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Thanks to the flawless commissioning of the conversion plant at the Institute for Regenerative Energy Systems (IRES), the scientists at Stralsund University succeeded in producing methanol directly from hydrogen and carbon dioxide for the first time. Since the possibility has now been proven to convert the energy obtained from hydrogen into methanol without costly and laborious buffer storage, the use of hydrogen as an energy carrier in the transport sector and other large economic sectors has been overcome the greatest hurdle.

At the Stralsund University of Applied Sciences, the in-house methanol synthesis plant has succeeded for the first time in the direct production of methanol from hydrogen (H₂) and carbon dioxide (CO₂). The scientists at the Stralsund University of Applied Sciences can extract methanol from H₂ and CO₂ without buffer storage and have thus made it possible to use hydrogen as an energy source for the economy without any problems. Bse Engineering Leipzig GmbH is also on board; the consortium has now succeeded for the first time in converting wind power into renewable, regenerative methanol.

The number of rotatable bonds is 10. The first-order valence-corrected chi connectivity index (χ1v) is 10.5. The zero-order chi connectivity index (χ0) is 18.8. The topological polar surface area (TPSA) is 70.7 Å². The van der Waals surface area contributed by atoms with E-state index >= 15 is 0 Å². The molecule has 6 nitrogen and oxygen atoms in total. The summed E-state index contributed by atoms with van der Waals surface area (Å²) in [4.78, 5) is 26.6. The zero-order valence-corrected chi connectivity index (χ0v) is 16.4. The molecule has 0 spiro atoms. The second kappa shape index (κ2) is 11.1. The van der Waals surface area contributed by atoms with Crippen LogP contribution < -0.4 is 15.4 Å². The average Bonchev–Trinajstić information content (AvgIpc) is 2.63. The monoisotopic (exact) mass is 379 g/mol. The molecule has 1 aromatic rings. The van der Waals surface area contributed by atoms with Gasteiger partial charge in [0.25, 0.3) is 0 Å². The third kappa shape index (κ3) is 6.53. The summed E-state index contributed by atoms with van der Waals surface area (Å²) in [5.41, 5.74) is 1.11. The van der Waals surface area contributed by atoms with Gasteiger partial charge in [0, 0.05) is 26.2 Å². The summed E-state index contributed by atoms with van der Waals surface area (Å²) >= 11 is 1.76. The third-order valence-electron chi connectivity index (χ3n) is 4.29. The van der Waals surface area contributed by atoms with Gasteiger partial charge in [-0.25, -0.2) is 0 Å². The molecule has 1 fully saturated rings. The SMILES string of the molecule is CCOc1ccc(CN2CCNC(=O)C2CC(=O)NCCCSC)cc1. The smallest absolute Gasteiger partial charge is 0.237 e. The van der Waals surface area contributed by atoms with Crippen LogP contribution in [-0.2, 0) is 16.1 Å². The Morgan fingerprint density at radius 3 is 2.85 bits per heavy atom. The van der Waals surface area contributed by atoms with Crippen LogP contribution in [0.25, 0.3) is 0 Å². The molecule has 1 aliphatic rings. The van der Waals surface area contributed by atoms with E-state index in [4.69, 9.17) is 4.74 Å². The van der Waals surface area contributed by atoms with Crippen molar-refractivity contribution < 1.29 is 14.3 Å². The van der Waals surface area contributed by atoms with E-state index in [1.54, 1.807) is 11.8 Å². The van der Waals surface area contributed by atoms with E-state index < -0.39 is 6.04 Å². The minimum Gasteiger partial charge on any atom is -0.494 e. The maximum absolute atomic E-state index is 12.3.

"In this way we are opening up a new field of application for hydrogen as an energy carrier with a global market."
Johannes Gulden, head of IRES

With the now perfectly functioning system at Stralsund University, energy generation and energy storage can now be transferred directly from electrolysis to synthesis.

“After 2 years of construction and construction, the system is now running. This is a big step for this type of energy storage.“
Andreas Sklarow, engineer at IRES

As an energy source, liquid methanol is safe to transport and store. As a central basic chemical in industry, it can also be used as a fuel for direct combustion in engines and has an established application in industry. This is why the ability to convert H₂ to methanol is so important. Power-to-methanol, as it is called in the specialist world, has a better C-H ratio than power-to-methane, because one less hydrogen atom is required. This reduces the investment costs for electrolysis by 25%.

In concrete terms, this means that, thanks to the problem-free transport of energy via methanol that has now been gained, the electricity produced in Mecklenburg-Western Pomerania can also be used in Bavaria and excess electricity produced by wind turbines can be made available for reconversion. An adaptation of the infrastructure in the energy sector is not necessary, however, since methanol is already being used extensively as an established energy source.

We can succeed in the energy transition if we use the existing and partly unused resources of electricity and carbon dioxide to replace fossil fuels in the existing infrastructure. "
Christian Schweitzer, Managing Director of bse Engineering Leipzig GmbH